The CDC updated its warning to suggest that e-cigarette and vaping device users refrain from using the products at all during the course of its investigation. It has also warned against buying counterfeit or street vaping products, including those with THC or other cannabinoids, and against modifying e-cigarette products. Moreover, the CDC urges youth, pregnant women, and adults who do not currently use tobacco products to refrain from using e-cigarette products, and encourages individuals who smoke and want to quit to use FDA-approved medications instead of e-cigarettes. Some health officials and experts believe that street vaping products with illicit or tainted substances may be behind the outbreak of lung problems, but no one can be certain at this point. Some patients have reported using vaping cartridges with THC or cannabinoids, but others have reported using different vaping cartridges without such substances. Most contain ingredients not generally tested for chronic inhalation in humans, and, to make matters worse, they can become contaminated in ways detrimental to respiratory and heart health.4 It is unlikely that any substance you inhale has been tested for safety for weeks, months, or over the long haul. But inhalation from vaping has effects on the lungs that are dramatic, can be easily seen on imaging5, and do not seem easy to reverse. Tobacco smoking in the English colonies of North America started early and peaked in the U.S. in the 1960s and 1970s, credible evidence proving its causal links to cancer, emphysema, and bronchitis emerging only over a century after its explosive growth and wild popularity.6 Why would boosters and defenders of today’s e-cigarettes, looking back at this history, believe that research would come to indicate the product’s benefits for the lungs, or for the respiratory health of those they may expose to vaping?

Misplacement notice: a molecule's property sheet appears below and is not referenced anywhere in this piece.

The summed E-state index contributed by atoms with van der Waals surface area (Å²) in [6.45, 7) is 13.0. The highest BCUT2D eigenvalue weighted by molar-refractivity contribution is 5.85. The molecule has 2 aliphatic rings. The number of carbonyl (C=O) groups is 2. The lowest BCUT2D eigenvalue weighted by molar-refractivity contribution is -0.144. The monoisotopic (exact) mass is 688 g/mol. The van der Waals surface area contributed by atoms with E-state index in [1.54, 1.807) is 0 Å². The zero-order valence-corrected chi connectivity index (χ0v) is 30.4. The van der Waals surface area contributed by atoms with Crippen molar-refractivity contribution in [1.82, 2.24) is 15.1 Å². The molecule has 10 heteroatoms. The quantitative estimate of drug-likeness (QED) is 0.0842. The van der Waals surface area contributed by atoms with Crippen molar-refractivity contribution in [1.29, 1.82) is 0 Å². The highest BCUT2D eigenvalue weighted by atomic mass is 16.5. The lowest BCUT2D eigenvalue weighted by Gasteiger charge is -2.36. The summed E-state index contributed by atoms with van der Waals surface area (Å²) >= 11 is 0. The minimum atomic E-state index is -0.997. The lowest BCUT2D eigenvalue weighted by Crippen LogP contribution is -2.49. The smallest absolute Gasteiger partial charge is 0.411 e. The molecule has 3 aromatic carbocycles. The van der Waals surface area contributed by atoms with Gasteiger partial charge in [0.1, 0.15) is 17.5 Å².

While experts and officials will continue to study this outbreak and may identify particular illicit substances as the culprit, the headlines have naturally raised questions for individuals who vape about long term consequences. What we know about cigarette smoking is bad enough, but there are few surprises. Here, we’re in uncharted territory. Yes, the FDA and other agencies will look at the broader health and safety of e-cigarette products and devices, but in the meantime, users will need to be evaluated and hope that their own lungs are not compromised in ways that only become clearly understood after they stop, or years down the line. While receiving considerably less media coverage, journalists recently found that the FDA began investigating vaping-associated seizures after some users of JUUL, the top-selling vaping product in the U.S., submitted claims of seizures to the administration’s safety portal.7
It is important to note that Research You Can Use previously observed that there is not yet enough evidence to conclude whether e-cigarettes are suitable for smoking cessation. Some researchers now suggest that vaping nicotine may not be safer than smoking tobacco cigarettes.8 More recently, the FDA has agreed that JUUL’s claims of comparative safety are unproven.9 Other new studies have looked at the relative health of ingredients in some e-cigarette products, and the effects of vaping on the vascular system. The truth is that it’s risky and scientifically invalid to start from the premise that drugs are safe until proven dangerous. It reminds me of cocaine being touted as safe, or non-addicting, or even as “the champagne of drugs” until the aftermath of widespread use in the 1970s and 80s demonstrated that it was highly addictive and led to heart problems, brain damage, and other diseases.10